We have strengthened our efforts to combat financial crime, including money laundering significantly and have invested considerably in improving all three lines of defence (business, compliance and audit). Thus, more than 1,200 employees now work in this area.

    We have initiated a comprehensive AML programme, which has led to new organisational structures, new routines and procedures, We have also implemented new and shared IT systems in the Baltic countries, which ensure better integration with the rest of the Group and a higher degree of transparency and control.

    We continue to strengthen the compliance knowledge and culture across our organisation. 

    Over the past 12 months, our 20,000 employees have spent a total of 46,000 hours on 63 e-learning modules dealing, among other things, with preventing financial crime, including money laundering.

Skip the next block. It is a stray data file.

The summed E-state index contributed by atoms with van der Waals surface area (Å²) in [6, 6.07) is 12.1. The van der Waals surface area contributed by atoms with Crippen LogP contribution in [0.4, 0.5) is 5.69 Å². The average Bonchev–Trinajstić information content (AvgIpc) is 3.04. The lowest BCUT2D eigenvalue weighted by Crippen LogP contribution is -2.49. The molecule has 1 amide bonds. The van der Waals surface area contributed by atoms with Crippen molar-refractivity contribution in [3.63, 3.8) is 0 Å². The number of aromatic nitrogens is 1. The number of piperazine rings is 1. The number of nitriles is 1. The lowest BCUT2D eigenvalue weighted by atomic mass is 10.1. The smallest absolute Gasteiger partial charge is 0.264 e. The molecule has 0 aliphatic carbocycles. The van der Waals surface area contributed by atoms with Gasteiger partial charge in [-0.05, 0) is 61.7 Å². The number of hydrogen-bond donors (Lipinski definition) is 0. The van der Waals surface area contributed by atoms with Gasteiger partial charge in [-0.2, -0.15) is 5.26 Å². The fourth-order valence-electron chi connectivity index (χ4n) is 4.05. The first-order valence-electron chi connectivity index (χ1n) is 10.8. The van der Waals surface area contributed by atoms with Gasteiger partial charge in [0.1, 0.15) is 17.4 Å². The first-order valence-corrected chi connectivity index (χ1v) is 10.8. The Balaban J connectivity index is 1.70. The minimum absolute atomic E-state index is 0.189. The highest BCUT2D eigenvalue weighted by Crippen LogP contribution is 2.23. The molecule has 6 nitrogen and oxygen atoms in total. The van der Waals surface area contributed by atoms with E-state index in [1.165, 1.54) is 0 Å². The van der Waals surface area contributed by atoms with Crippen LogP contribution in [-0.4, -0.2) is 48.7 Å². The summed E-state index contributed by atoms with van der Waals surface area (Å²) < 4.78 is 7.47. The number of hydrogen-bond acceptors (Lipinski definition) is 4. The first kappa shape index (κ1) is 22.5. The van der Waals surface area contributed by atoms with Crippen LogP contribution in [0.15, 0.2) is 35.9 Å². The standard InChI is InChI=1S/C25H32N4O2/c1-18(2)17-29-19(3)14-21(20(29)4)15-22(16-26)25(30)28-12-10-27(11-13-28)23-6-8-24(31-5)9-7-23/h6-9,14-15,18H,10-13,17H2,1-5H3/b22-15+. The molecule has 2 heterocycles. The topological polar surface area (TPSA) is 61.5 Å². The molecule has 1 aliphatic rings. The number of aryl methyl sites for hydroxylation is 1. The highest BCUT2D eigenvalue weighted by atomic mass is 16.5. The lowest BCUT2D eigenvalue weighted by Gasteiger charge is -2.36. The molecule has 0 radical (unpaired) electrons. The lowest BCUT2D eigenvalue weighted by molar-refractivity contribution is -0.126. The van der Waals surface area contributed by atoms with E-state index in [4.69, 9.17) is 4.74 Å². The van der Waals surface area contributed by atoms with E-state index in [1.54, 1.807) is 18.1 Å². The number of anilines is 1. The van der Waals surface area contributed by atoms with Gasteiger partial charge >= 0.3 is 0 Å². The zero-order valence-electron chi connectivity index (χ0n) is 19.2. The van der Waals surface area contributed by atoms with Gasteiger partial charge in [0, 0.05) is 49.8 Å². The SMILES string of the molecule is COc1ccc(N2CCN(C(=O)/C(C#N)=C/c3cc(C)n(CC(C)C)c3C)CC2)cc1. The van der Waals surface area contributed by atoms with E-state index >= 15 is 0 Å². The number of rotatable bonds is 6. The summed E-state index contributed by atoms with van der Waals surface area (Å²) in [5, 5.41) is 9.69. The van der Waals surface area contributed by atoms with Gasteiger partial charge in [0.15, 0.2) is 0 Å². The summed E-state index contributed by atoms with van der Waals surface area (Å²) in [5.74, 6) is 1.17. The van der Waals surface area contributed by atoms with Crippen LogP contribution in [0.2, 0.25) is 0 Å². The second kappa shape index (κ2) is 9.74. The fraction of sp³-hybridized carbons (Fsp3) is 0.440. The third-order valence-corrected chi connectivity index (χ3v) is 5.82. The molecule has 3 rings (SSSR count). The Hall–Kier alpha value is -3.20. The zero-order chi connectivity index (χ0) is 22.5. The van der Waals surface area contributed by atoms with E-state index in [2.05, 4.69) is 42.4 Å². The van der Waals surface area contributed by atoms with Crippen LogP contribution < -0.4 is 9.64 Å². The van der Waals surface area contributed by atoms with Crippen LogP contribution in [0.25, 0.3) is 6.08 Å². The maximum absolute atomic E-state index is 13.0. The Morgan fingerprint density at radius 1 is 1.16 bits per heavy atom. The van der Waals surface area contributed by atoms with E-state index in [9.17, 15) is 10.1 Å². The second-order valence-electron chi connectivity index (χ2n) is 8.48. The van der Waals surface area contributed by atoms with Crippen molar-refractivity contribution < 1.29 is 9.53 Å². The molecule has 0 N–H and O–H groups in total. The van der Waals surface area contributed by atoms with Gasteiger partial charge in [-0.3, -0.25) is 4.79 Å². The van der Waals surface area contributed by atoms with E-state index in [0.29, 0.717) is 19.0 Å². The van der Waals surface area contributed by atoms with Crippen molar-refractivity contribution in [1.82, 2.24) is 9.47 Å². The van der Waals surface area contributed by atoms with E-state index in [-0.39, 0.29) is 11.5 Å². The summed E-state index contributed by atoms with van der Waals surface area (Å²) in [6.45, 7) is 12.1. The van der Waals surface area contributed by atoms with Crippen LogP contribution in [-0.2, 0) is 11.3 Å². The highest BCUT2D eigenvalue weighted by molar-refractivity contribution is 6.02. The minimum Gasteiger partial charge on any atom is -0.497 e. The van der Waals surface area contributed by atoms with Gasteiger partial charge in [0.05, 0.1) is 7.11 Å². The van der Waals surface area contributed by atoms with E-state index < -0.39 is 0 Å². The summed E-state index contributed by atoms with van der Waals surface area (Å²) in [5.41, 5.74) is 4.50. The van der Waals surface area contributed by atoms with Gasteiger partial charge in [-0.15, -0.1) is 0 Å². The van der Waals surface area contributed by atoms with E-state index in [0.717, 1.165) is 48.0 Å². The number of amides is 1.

Last, but not least, we invest in automating business procedures and upgrading the IT systems that support those procedures. We are also improving the “know-your-customer” procedures used when welcoming new customers to Danske Bank. This gives us a far better overview and better monitoring of our customer’s activities.


  • Have you had similar issues elsewhere?

    As a natural consequence of this case, we are also looking into other parts of our business, including Latvia and Lithuania. We have not had the same type of business with the same type of portfolio in these countries and have no reason to believe that something similar has happened there, but we are of course looking into it.

  • How does this affect me as a customer?

    This will in no way affect your day-to-day business with us. This case will not affect our general ambition to operate a bank that is competitive for our customers.

    If you have questions regarding the case, you are of course always welcome to contact your adviser or your local branch.

     

  • Have you attempted to prevent the whistleblower from speaking with theauthorities?